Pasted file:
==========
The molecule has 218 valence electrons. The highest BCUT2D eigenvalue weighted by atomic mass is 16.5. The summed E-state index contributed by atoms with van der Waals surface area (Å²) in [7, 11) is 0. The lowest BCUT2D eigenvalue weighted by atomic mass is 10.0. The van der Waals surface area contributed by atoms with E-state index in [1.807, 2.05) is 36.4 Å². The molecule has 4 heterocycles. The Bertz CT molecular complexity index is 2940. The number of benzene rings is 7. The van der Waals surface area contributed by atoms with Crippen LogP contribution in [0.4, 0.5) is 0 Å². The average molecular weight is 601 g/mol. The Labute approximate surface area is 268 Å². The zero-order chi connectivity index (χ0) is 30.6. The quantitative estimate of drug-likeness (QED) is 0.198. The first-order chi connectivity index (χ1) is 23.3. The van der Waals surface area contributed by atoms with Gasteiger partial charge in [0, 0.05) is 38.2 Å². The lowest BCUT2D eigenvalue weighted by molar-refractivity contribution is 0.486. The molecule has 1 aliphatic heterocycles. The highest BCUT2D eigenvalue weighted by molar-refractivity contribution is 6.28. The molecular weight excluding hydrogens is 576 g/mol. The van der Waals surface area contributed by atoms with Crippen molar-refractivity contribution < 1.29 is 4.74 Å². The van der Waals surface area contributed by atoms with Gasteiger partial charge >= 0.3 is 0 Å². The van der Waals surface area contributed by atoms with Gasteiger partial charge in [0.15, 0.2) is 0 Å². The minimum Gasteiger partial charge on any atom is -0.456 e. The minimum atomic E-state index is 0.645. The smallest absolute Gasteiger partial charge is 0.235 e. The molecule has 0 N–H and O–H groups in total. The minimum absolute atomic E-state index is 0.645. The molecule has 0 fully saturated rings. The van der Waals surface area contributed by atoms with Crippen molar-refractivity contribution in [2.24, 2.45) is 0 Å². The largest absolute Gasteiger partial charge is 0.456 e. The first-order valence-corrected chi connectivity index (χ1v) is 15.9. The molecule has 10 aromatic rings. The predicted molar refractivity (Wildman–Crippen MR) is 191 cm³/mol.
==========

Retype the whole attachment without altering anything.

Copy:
The molecule has 218 valence electrons. The highest BCUT2D eigenvalue weighted by atomic mass is 16.5. The summed E-state index contributed by atoms with van der Waals surface area (Å²) in [7, 11) is 0. The lowest BCUT2D eigenvalue weighted by atomic mass is 10.0. The van der Waals surface area contributed by atoms with E-state index in [1.807, 2.05) is 36.4 Å². The molecule has 4 heterocycles. The Bertz CT molecular complexity index is 2940. The number of benzene rings is 7. The van der Waals surface area contributed by atoms with Crippen LogP contribution in [0.4, 0.5) is 0 Å². The average molecular weight is 601 g/mol. The Labute approximate surface area is 268 Å². The zero-order chi connectivity index (χ0) is 30.6. The quantitative estimate of drug-likeness (QED) is 0.198. The first-order chi connectivity index (χ1) is 23.3. The van der Waals surface area contributed by atoms with Gasteiger partial charge in [0, 0.05) is 38.2 Å². The lowest BCUT2D eigenvalue weighted by molar-refractivity contribution is 0.486. The molecule has 1 aliphatic heterocycles. The highest BCUT2D eigenvalue weighted by molar-refractivity contribution is 6.28. The molecular weight excluding hydrogens is 576 g/mol. The van der Waals surface area contributed by atoms with Crippen molar-refractivity contribution < 1.29 is 4.74 Å². The van der Waals surface area contributed by atoms with Gasteiger partial charge >= 0.3 is 0 Å². The van der Waals surface area contributed by atoms with Gasteiger partial charge in [0.15, 0.2) is 0 Å². The minimum Gasteiger partial charge on any atom is -0.456 e. The minimum atomic E-state index is 0.645. The smallest absolute Gasteiger partial charge is 0.235 e. The molecule has 0 N–H and O–H groups in total. The minimum absolute atomic E-state index is 0.645. The molecule has 0 fully saturated rings. The van der Waals surface area contributed by atoms with Crippen molar-refractivity contribution in [2.24, 2.45) is 0 Å². The largest absolute Gasteiger partial charge is 0.456 e. The first-order valence-corrected chi connectivity index (χ1v) is 15.9. The molecule has 10 aromatic rings. The predicted molar refractivity (Wildman–Crippen MR) is 191 cm³/mol.